Rather than a mere anomaly, welfare reform is regarded as the "maturation of a generation-long trend that fundamentally transformed community governance." [FN21] Just as the Supreme Court justifies its new federalism by invoking the positive effect that deflecting responsibility to lower levels of government has on public participation in the legislative process, so too has Congress defended its actions in terms of the benefits devolution has bestowed upon local governments and individuals. The bottom line, however, appears to be that it has saved the federal government billions of dollars, earning proponents of the legislation a great deal of political capital. In the current debate on reauthorization of PRWORA, there is little organized effort to return power to the federal government. State and local agencies, now running the programs, have coalesced in alliances to support the devolution. [FN22]

B. The Movement Outward

A second trend in American governance undermines the New Deal era's trust in government, whether at the federal, state, or local level. [FN23] Instead of giving government agencies the responsibility for designing and implementing social programs, Americans today are increasingly shifting the responsibility for these tasks outward to market forces and non-government actors.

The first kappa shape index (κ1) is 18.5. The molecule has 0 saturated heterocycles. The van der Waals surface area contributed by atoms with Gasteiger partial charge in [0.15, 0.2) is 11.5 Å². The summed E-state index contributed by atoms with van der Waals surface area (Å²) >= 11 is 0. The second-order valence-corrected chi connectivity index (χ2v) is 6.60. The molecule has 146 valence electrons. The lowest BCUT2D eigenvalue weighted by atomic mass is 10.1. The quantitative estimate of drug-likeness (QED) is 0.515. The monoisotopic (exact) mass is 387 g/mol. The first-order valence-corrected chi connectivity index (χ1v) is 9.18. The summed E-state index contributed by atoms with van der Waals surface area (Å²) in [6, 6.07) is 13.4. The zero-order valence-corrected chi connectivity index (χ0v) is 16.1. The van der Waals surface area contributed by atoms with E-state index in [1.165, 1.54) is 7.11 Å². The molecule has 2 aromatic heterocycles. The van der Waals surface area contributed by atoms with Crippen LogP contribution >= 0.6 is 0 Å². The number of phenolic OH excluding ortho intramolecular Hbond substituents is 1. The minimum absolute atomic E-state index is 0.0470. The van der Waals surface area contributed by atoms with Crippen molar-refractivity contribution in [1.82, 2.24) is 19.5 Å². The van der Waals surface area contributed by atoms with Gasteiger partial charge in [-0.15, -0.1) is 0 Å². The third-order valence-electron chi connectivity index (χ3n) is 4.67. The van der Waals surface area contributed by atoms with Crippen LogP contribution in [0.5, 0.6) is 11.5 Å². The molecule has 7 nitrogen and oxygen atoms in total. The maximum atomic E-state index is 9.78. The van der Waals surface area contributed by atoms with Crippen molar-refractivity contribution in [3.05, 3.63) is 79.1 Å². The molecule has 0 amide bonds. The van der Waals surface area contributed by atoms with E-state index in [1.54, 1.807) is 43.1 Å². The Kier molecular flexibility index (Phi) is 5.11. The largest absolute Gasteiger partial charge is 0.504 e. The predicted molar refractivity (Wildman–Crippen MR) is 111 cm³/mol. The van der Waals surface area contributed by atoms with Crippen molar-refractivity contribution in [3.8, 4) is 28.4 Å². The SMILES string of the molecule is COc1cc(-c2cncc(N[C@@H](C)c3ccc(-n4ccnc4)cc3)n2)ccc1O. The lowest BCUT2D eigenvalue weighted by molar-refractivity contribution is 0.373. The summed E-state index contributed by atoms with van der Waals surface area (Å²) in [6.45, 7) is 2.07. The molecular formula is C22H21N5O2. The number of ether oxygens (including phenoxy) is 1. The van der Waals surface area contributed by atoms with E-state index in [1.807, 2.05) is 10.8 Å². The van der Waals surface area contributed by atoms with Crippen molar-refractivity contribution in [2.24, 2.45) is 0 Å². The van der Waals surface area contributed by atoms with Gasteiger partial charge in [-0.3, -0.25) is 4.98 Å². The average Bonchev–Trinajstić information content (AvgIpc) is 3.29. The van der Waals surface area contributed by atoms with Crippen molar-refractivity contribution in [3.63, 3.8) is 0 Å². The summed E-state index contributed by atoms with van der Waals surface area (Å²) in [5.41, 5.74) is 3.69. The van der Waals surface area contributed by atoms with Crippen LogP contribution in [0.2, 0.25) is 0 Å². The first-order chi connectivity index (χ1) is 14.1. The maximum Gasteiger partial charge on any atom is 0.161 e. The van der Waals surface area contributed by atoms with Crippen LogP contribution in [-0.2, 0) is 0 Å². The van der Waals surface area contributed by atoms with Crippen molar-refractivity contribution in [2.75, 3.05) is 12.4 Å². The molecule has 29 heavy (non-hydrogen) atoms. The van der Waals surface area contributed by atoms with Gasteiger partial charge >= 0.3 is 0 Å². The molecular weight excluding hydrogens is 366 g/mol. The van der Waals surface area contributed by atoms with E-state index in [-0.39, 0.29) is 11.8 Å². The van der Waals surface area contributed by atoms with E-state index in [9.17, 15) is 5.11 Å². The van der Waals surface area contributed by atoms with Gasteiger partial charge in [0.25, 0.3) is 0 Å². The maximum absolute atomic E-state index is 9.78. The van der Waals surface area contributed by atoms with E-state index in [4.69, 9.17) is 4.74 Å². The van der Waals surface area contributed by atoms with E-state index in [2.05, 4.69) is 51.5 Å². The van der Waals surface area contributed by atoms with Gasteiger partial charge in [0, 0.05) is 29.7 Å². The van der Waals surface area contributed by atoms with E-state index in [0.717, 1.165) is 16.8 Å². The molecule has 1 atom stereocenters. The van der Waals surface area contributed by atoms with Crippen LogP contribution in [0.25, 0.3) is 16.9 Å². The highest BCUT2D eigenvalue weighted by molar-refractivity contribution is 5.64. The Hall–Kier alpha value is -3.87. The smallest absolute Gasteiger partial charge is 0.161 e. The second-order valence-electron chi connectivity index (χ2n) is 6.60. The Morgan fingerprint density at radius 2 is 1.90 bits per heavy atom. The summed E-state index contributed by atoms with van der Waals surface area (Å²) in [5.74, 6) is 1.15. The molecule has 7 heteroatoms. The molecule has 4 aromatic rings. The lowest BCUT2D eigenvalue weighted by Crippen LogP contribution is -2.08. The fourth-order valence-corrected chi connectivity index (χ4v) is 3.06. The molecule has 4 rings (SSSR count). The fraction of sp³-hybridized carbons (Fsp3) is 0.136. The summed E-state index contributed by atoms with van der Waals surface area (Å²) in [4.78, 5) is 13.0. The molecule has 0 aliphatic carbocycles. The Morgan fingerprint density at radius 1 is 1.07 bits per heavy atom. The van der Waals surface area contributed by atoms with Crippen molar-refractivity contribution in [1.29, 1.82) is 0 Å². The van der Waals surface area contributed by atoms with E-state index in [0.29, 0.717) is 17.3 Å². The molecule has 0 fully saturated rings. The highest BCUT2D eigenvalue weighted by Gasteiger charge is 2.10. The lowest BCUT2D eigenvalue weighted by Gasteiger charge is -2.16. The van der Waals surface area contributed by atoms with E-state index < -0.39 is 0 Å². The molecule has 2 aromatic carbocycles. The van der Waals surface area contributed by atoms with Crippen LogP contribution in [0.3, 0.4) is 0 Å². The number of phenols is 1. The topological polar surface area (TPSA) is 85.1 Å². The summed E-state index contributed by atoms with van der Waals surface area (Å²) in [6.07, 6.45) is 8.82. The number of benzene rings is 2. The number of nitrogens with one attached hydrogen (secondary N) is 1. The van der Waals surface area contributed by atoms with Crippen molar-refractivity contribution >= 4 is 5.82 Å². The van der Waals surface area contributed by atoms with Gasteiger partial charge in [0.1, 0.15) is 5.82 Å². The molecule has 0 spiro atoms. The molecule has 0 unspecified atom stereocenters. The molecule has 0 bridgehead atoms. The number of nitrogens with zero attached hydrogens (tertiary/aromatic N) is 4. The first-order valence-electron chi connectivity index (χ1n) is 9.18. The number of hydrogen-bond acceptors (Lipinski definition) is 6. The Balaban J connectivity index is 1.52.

The shift of responsibility to market forces occurs through deregulation. [FN24] Although deregulation began in the early 1970s, it did *582 not really take hold until later, in part because Americans found it difficult to give up the security and control that comes with a hierarchically-imposed regulatory framework. The arguments in favor of deregulation, however, proved to be overwhelming in the face of a general skepticism and disdain for government control that emerged in the wake of the Vietnam War and scandals from Watergate to Waco. Congressional gridlock frustrated Americans and heightened their dissatisfaction with government even further; the unpredictable movement of the market eventually came to be seen as preferable to no movement at all. While deregulation remains controversial, for the moment, the lesson appears to be that not all deregulation plans are created equal; some are clearly better than others. The challenge will be to distinguish among the many options available, finding an appropriate balance between market forces and government intervention. [FN25] States continue to experiment with deregulation, attempting to find the appropriate balance.